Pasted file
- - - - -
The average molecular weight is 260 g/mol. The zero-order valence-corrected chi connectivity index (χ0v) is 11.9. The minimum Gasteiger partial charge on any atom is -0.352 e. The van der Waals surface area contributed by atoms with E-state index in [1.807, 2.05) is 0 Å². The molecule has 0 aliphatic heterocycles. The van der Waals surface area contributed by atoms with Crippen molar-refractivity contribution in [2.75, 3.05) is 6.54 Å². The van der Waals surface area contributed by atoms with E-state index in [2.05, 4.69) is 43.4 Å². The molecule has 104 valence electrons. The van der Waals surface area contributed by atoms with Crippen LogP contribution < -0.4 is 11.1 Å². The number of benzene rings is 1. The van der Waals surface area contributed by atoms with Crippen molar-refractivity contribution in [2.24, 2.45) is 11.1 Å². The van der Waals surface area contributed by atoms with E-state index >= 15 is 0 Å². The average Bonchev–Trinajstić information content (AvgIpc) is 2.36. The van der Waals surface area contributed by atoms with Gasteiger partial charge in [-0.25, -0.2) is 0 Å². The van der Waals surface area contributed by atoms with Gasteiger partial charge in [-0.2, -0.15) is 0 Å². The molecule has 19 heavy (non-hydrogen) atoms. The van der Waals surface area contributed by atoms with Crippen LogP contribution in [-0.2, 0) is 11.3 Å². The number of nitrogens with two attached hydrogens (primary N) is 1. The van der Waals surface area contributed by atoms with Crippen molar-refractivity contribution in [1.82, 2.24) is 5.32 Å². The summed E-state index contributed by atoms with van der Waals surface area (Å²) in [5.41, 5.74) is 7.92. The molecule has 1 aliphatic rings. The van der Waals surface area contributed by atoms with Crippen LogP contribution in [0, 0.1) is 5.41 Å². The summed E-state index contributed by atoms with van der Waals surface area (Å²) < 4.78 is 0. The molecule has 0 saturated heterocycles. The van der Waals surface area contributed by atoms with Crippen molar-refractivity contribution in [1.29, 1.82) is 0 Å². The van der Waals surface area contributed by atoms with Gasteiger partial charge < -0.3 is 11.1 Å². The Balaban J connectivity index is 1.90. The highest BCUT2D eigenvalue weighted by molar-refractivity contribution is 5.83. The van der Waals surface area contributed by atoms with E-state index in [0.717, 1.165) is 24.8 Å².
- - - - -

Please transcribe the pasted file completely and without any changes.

The average molecular weight is 260 g/mol. The zero-order valence-corrected chi connectivity index (χ0v) is 11.9. The minimum Gasteiger partial charge on any atom is -0.352 e. The van der Waals surface area contributed by atoms with E-state index in [1.807, 2.05) is 0 Å². The molecule has 0 aliphatic heterocycles. The van der Waals surface area contributed by atoms with Crippen molar-refractivity contribution in [2.75, 3.05) is 6.54 Å². The van der Waals surface area contributed by atoms with E-state index in [2.05, 4.69) is 43.4 Å². The molecule has 104 valence electrons. The van der Waals surface area contributed by atoms with Crippen LogP contribution < -0.4 is 11.1 Å². The number of benzene rings is 1. The van der Waals surface area contributed by atoms with Crippen molar-refractivity contribution in [2.24, 2.45) is 11.1 Å². The van der Waals surface area contributed by atoms with E-state index >= 15 is 0 Å². The average Bonchev–Trinajstić information content (AvgIpc) is 2.36. The van der Waals surface area contributed by atoms with Gasteiger partial charge in [-0.25, -0.2) is 0 Å². The van der Waals surface area contributed by atoms with Gasteiger partial charge in [-0.2, -0.15) is 0 Å². The molecule has 19 heavy (non-hydrogen) atoms. The van der Waals surface area contributed by atoms with Crippen LogP contribution in [-0.2, 0) is 11.3 Å². The number of nitrogens with two attached hydrogens (primary N) is 1. The van der Waals surface area contributed by atoms with Crippen molar-refractivity contribution in [1.82, 2.24) is 5.32 Å². The summed E-state index contributed by atoms with van der Waals surface area (Å²) in [5.41, 5.74) is 7.92. The molecule has 1 aliphatic rings. The van der Waals surface area contributed by atoms with Crippen LogP contribution in [0, 0.1) is 5.41 Å². The summed E-state index contributed by atoms with van der Waals surface area (Å²) < 4.78 is 0. The molecule has 0 saturated heterocycles. The van der Waals surface area contributed by atoms with Crippen molar-refractivity contribution in [1.29, 1.82) is 0 Å². The van der Waals surface area contributed by atoms with Gasteiger partial charge < -0.3 is 11.1 Å². The Balaban J connectivity index is 1.90. The highest BCUT2D eigenvalue weighted by molar-refractivity contribution is 5.83. The van der Waals surface area contributed by atoms with E-state index in [0.717, 1.165) is 24.8 Å².